[Haskell-cafe] Copy on read

Stefan Holdermans stefan at cs.uu.nl
Wed May 14 17:43:56 EDT 2008


Let me first apologize for this late reply.

Neil pointed you to

>> Jurriaan Hage and Stefan Holdermans. Heap recycling for lazy
>> languages. In John Hatcliff, Robert Glück, and Oege de Moor, editors,
>> _Proceedings of the 2008 ACM SIGPLAN Symposium on Partial Evaluation
>> and Semantics-Based Program Manipulation_, PEPM'08, San Francisco,
>> California, USA, January 7--8, 2008, pages 189--197. ACM Press, 2008.
>> http://doi.acm.org/10.1145/1328408.1328436.

and you commented:

> If I'm reading it aright, it works by tagging the types of values as
> unique or not but keeps that annotation secret from the programmer.
> The typing rules are incredibly complicated so to make things less
> scary, they are also hidden from the user. As a result, this idea
> makes it impossible for a developer to reason about whether their code
> will compile. That doesn't seem like a viable solution. Have I read
> this correctly?

Well, let me first out point out that the paper by no means describes  
a complete solution. When we wrote it, we were mainly interested in  
the static semantics of pure nonstrict functional languages featuring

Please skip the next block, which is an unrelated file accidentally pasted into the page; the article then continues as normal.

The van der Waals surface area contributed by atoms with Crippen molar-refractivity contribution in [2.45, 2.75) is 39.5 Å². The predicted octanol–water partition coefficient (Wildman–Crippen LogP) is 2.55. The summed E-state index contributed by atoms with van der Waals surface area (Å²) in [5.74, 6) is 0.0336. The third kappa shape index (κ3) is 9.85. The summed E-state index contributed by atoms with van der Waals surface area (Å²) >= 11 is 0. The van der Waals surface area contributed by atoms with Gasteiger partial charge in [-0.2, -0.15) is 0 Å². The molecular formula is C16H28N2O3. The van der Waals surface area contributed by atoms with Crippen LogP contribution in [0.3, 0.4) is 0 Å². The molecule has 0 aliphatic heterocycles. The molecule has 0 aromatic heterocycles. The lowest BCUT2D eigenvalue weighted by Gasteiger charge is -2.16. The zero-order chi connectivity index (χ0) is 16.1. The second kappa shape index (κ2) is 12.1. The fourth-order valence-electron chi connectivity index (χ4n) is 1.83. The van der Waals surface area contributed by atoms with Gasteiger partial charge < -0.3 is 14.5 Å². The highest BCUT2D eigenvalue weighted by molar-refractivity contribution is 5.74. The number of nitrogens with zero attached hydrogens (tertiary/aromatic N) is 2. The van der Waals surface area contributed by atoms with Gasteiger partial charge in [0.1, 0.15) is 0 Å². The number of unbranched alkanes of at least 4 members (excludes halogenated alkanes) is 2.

a means to perform in-place updates explicitly. We use uniqueness  
types to ensure that such updates are safe, i.e., do not violate  
referential transparency, so that we can keep on enjoying the benefits  
of purity---equational reasoning being the most obvious example of  
such benefits.

Our choice for denoting in-place updates in the source program  
explicitly is a very conscious one. Of course, having opportunities  
for in-place updates inferred by the compiler is highly desirable, but  
there's always a chance that the compiler does not find all the  
locations in the source program in which an update can be inserted. A  
programmer, having specific knowledge of the behaviour of the program  
and the opportunities for in-place updates that arise, may then expect  
updates to be inserted only to find out, when profiling the memory  
behaviour of the program, that certain updates where not inferred.  
What to do then? Restructuring the program, hoping that the  
optimization can be found if some pieces of code are altered, seems  
particularly undesirable; we then rather insert the updates by hand.  
Thus, explicit updates, at the very least, can be a valuable addition  
to a system that tries to infer updates automatically.

As of now, the material in the paper is merely an exercise in static  
semantics: we have not implemented the system in a full-scale  
compiler. But to do so, ranks high on our wish list. Maybe it makes an  
interesting student project. By all means, we would like to get our  
hands on a mature set of benchmark results.

As mentioned in the paper, the viability of a system of explicit  
updates may well depend on the particularities of the underlying  
memory model. This may further complicate the semantics and, worse,  
make the semantics backend-dependent. Note, that backend consideration  
also play a role in a system in which all updates are implicit, i.e,  
inferred. The Clean language, for example, features uniqueness typing  
as a means to deal with side-effects in general and the Clean compiler